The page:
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Landscapes and natural resources

The mighty land areas of Asia include broadly four types of landscape: 1) the northern and western lowlands that drain into the Arctic Ocean, the Aral Sea and the Caspian Sea; 2) the large mountain ranges and highlands, which include a belt from Turkey over the Armenian Massif, Pamir and the Himalayas to the Bering Strait in the north and to Indonesia in the south; 3) the southern plateau countries comprising the Arabian Peninsula, the Deccan Plateau and the plateaus from Yunnan to the Malacca Peninsula; 4) the great river valleys around the Euphrates-Tigris, Indus, Ganges-Brahmaputra, Irrawaddy, Menam, Mekong, Chang Jiang and Huang He.

The northern lowlands are flooded, among other things. of the rivers Ob, Jenisei and Lena, whose mouths are in the Arctic. Often ice formations excite the outlet and cause major flooding. The Arctic tundra is also characterized by permafrost. The mighty forests of the temperate zone are replaced by SV steppes in Turan and around Lake Aral. The grass steppe is now cultivated, while the bush steppes for cultivation require irrigation. The water for cotton growing in Central Asia has been taken from the rivers Syr Darja, Amu Darja and Ili, which has reduced notably the Aral Sea but also the Balkhas Sea.

2001 AsiaThe mountain ranges. From the Armenian Massif there are two mountain ranges to the west, the Pontic Mountains and the Taurus, which surrounds the Anatolian Highlands. To the east lies the northernmost Elburz-Hindu Kush. The Zagro chain and Sulaiman, which borders the Iranian Highlands. The chains run together in the mighty mountain knot Pamir. Similarly, the highlighters north of the Himalayas are bounded on the north by i.a. The Tian Shan and Altaj chains. Kunlun Shan divides the highlands of East Turkestan (about 1000 meters above sea level) and Tibet (about 4500 meters above sea level). All of the above mentioned letters are dry, i.a. because oceanic winds are cut off by as high fringes as the Himalayas, which are long 6000-7000 m high and which in Mount Everest has the highest point of the globe, 8848 m. In the whole area, only the valleys are cultivable and only when there is water. The mountain areas include several large folding chain systems in addition to those mentioned. Thus, from Altaj, the Sajans and Jablonese Mountains, Stanovoj and Verkhojanske Mountains all the way up to the Chuktjer Peninsula and a mighty archipelago from Kamchatka over the Kurilas, Japan and the Ryukyu Islands to Taiwan. China's historical isolationism finds part of its explanation in the country's almost total foreclosure from the interior of Asia by mountain ranges and deserts.

Among the plateaus in the south, the Arabian Peninsula is uncultivable desert except for its high west side, "Happy Arabia". Similarly, Deccan's Highland has a high rift to the west, the Western Ghats, but has a well-exploited agricultural potential including i. fertile black soil areas, regur. The plateaus of Yunnan and Indochina are heavily infested with river valleys and smaller mountain ranges; they have limited resources for both cultivation and mining.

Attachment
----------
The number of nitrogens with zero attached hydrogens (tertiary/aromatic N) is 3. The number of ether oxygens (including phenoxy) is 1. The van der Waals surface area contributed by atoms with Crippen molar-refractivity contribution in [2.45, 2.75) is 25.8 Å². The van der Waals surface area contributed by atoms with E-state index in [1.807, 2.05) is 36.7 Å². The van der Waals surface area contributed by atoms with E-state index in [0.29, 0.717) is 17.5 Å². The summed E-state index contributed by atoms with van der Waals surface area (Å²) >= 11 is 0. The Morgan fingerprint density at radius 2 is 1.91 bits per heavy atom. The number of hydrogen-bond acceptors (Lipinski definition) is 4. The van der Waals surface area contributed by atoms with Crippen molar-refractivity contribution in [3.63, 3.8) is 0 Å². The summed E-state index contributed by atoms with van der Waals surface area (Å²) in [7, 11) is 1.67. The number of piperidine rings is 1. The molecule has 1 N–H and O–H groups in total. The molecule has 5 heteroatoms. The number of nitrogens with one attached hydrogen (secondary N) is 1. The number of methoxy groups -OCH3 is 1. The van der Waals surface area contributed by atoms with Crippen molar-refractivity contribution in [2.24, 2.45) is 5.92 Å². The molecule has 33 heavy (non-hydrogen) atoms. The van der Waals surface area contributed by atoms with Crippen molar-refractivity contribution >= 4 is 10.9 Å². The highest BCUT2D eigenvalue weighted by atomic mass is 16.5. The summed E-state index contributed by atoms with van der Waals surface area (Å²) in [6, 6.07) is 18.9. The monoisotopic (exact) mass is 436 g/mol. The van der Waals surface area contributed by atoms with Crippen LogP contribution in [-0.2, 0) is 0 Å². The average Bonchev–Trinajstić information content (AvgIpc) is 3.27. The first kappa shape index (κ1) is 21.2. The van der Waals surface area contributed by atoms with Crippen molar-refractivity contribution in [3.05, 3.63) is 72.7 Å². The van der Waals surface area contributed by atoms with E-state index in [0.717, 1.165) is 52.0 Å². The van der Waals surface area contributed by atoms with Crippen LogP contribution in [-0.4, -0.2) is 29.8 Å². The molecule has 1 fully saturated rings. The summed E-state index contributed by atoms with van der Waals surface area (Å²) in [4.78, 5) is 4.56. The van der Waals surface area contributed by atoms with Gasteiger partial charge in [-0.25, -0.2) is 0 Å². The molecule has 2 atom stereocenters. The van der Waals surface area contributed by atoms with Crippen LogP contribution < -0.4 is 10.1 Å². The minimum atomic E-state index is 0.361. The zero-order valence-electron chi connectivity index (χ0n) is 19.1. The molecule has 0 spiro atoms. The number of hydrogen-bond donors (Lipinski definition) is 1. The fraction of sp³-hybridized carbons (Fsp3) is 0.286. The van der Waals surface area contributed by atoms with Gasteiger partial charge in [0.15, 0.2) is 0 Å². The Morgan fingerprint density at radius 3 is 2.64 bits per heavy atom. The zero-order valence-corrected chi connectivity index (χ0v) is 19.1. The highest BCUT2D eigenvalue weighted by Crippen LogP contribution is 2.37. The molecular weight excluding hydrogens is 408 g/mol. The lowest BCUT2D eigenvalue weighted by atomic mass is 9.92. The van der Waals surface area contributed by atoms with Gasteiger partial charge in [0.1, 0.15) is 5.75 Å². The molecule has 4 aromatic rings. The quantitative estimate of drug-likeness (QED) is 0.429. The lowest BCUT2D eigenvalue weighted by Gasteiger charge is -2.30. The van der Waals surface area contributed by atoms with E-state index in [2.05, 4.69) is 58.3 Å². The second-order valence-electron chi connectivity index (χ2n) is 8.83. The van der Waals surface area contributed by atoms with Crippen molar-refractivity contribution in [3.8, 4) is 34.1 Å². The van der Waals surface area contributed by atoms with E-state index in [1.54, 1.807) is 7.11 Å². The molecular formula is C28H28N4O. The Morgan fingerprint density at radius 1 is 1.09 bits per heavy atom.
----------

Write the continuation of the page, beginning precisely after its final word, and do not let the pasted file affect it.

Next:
The large river valleys, with fertile land and access to water, have good cultivation opportunities, which are exploited with more and more thorough control of the rivers' water.

It is essentially cold, ie. no or too short growing season, and/or drought that restricts cultivation. The large areas of North Asia, which are like tundra, are too cold, as are the high mountain areas, which can be mountain pastures, meadows or snow cover. Large stretches in western, southern and central Asia are too dry.

The temperate areas that have reasonable rainfall have often developed brown and pod oil soils. Although most suitable soils are involved in cultivation, the yields can still be increased by better tillage and by the use of better adapted varieties. This is true for Western Siberia and for large areas of Northern China and Manchuria.

All in all, Asia still has great opportunities to increase agricultural production, both with regard to agriculture and cattle breeding. See In the case of cattle breeding, better veterinary care and rational grazing alone can greatly improve the yield.

Industrial resources. The world's largest fossil energy resources of oil, natural gas and coal are found in Asia. Only the large natural gas deposits can cover Asia's energy supplies well into the future, though Russia is building up a fairly large pipeline export. Hydropower is also plentiful, although, for example, the large Siberian rivers are difficult to exploit efficiently. In many places, the energy supply is supplemented by nuclear power.

In general, Asia has a good raw material base for industry, but its exploitation is still hampered by the location and distribution of raw materials by countries.

Countries in Asia
  1. Afghanistan
  2. Armenia
  3. Azerbaijan
  4. Bahrain
  5. Bangladesh
  6. Bhutan
  7. Brunei
  8. Cambodia
  9. China
  10. Cyprus
  11. East Timor
  12. Georgia
  13. India
  14. Indonesia
  15. Iran
  16. Iraq
  17. Israel
  18. Japan
  19. Jordan
  20. Kazakhstan
  21. Kuwait
  22. Kyrgyzstan
  23. Laos
  24. Lebanon
  25. Malaysia
  26. Maldives
  27. Mongolia
  28. Nepal
  29. North Korea
  30. Myanmar
  31. Oman
  32. Pakistan
  33. Philippines
  34. Qatar
  35. Saudi Arabia
  36. Singapore
  37. South Korea
  38. Sri Lanka
  39. Syria
  40. Tajikistan
  41. Taiwan
  42. Thailand
  43. Turkey
  44. Turkmenistan
  45. United Arab Emirates
  46. Uzbekistan
  47. Vietnam
  48. Yemen

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